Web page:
We refer the court to the following cases: Durr v. State, 53 Miss. 427; Welch v. State, 68 Miss. 341, 8 So. 673; Wilson v. State, 18 So....

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20 practice notes
  • Brown v. State, 31375
    • United States
    • Mississippi Supreme Court
    • April 29, 1935
    ...154 Miss. 862, 123 So. 892; Mooreman v. State, 131 Miss. 662, 95 So. 638; Tucker v. State, 103 Miss. 117, 60 So. 65; Lebarron v. State, 107 Miss. 663, 65 So. 648; Temple v. State, 165 Miss. 798, 145 So. 749. It is not error for the trial court to refuse a cautionary instruction. Watkins v. ......
  • Attorney Gen. v. Pelletier
    • United States
    • United States State Supreme Judicial Court of Massachusetts
    • February 21, 1922
    ...Jurors by Davis, 20, 21; United States v. Wells (D. C.) 163 Fed. 313;United States v. Rintelen (D. C.) 235 Fed. 787;Le Barron v. State, 107 Miss. 663, 674, 65 South. 648;Commonwealth v. Bradney, 126 Pa. 199, 205, 17 Atl. 600;Maginnis Case, 269 Pa. 186, 197, 198, 112 Atl. 555. See cases coll......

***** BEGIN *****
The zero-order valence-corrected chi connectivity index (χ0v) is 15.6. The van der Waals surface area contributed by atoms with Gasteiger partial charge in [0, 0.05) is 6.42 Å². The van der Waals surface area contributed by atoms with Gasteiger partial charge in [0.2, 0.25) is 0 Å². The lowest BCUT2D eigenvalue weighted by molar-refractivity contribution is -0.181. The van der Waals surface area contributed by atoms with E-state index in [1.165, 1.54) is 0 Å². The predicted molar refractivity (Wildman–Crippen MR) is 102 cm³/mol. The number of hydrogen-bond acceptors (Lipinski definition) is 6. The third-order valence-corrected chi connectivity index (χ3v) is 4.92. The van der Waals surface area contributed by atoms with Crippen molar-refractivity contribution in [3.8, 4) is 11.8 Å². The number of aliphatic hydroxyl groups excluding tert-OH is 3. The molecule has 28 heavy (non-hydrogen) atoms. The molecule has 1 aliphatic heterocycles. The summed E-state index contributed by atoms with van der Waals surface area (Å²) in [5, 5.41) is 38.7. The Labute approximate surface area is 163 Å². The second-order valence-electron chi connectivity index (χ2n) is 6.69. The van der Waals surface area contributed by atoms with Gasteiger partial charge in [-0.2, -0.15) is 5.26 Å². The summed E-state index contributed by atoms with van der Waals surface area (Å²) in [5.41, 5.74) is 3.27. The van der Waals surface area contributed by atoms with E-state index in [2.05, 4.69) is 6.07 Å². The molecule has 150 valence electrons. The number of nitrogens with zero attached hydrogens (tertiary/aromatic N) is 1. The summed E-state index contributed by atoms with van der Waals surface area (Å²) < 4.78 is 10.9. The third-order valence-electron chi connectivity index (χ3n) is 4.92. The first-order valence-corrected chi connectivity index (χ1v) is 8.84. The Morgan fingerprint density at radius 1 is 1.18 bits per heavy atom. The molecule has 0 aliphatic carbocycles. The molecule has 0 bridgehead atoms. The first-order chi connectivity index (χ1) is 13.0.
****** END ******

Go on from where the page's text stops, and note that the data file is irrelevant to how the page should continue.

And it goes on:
• Attorney General v. Pelletier.
    • United States
    • United States State Supreme Judicial Court of Massachusetts
    • February 21, 1922
    ...and Duty of Grand Jurors" by Davis, 20, 21. United States v. Wells, 163 F. 313. United States v. Rintelen, 235 F. 787. LeBarron v. State, 107 Miss. 663, 674. Commonwealth v. Bradney, 126 Penn. St. 199, 205. Maginnis's Case, 269 Penn. St. 186, 197, 198. See cases collected in 20 Cyc. 1338. 6......
  • Fisher v. State, 25903
    • United States
    • United States State Supreme Court of Mississippi
    • November 15, 1926
    ...v. Davis, 69 Miss. 762; New Orleans, etc., R. R. Co. v. Scarlet, 115 Miss. 285; Tucker v. State, 103. Miss. 117; LeBarron v. State, 107 Miss. 663; Gavin v. Gavin, 116 Miss. 197. IV. It is said that the lower court erred in refusing to admit certain evidence on behalf of appellant. A specifi......
  • Request a trial to view additional results
20 cases
  • Brown v. State, 31375
    • United States
    • Mississippi Supreme Court
    • April 29, 1935